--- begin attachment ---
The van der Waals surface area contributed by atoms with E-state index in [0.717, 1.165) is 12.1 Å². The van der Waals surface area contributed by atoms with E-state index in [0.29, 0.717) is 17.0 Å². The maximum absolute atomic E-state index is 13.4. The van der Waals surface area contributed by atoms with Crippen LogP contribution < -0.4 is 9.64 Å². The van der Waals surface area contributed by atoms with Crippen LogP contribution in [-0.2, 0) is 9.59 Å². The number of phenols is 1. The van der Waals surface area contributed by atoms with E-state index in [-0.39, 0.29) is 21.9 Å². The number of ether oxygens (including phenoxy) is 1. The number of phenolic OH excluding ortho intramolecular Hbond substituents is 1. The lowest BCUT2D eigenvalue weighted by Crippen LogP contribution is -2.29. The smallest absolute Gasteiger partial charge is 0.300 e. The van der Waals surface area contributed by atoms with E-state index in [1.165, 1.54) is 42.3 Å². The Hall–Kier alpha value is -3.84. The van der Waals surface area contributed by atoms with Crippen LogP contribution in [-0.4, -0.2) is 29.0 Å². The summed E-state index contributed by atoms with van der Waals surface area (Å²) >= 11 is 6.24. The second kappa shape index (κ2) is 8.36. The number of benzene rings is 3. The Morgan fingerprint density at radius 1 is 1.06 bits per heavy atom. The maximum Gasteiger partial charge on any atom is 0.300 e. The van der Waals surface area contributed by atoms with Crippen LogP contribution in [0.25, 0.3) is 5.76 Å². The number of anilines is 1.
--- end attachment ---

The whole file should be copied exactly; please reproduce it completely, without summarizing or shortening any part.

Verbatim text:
The van der Waals surface area contributed by atoms with E-state index in [0.717, 1.165) is 12.1 Å². The van der Waals surface area contributed by atoms with E-state index in [0.29, 0.717) is 17.0 Å². The maximum absolute atomic E-state index is 13.4. The van der Waals surface area contributed by atoms with Crippen LogP contribution < -0.4 is 9.64 Å². The van der Waals surface area contributed by atoms with Crippen LogP contribution in [-0.2, 0) is 9.59 Å². The number of phenols is 1. The van der Waals surface area contributed by atoms with E-state index in [-0.39, 0.29) is 21.9 Å². The number of ether oxygens (including phenoxy) is 1. The number of phenolic OH excluding ortho intramolecular Hbond substituents is 1. The lowest BCUT2D eigenvalue weighted by Crippen LogP contribution is -2.29. The smallest absolute Gasteiger partial charge is 0.300 e. The van der Waals surface area contributed by atoms with E-state index in [1.165, 1.54) is 42.3 Å². The Hall–Kier alpha value is -3.84. The van der Waals surface area contributed by atoms with Crippen LogP contribution in [-0.4, -0.2) is 29.0 Å². The summed E-state index contributed by atoms with van der Waals surface area (Å²) >= 11 is 6.24. The second kappa shape index (κ2) is 8.36. The number of benzene rings is 3. The Morgan fingerprint density at radius 1 is 1.06 bits per heavy atom. The maximum Gasteiger partial charge on any atom is 0.300 e. The van der Waals surface area contributed by atoms with Crippen LogP contribution in [0.25, 0.3) is 5.76 Å². The number of anilines is 1.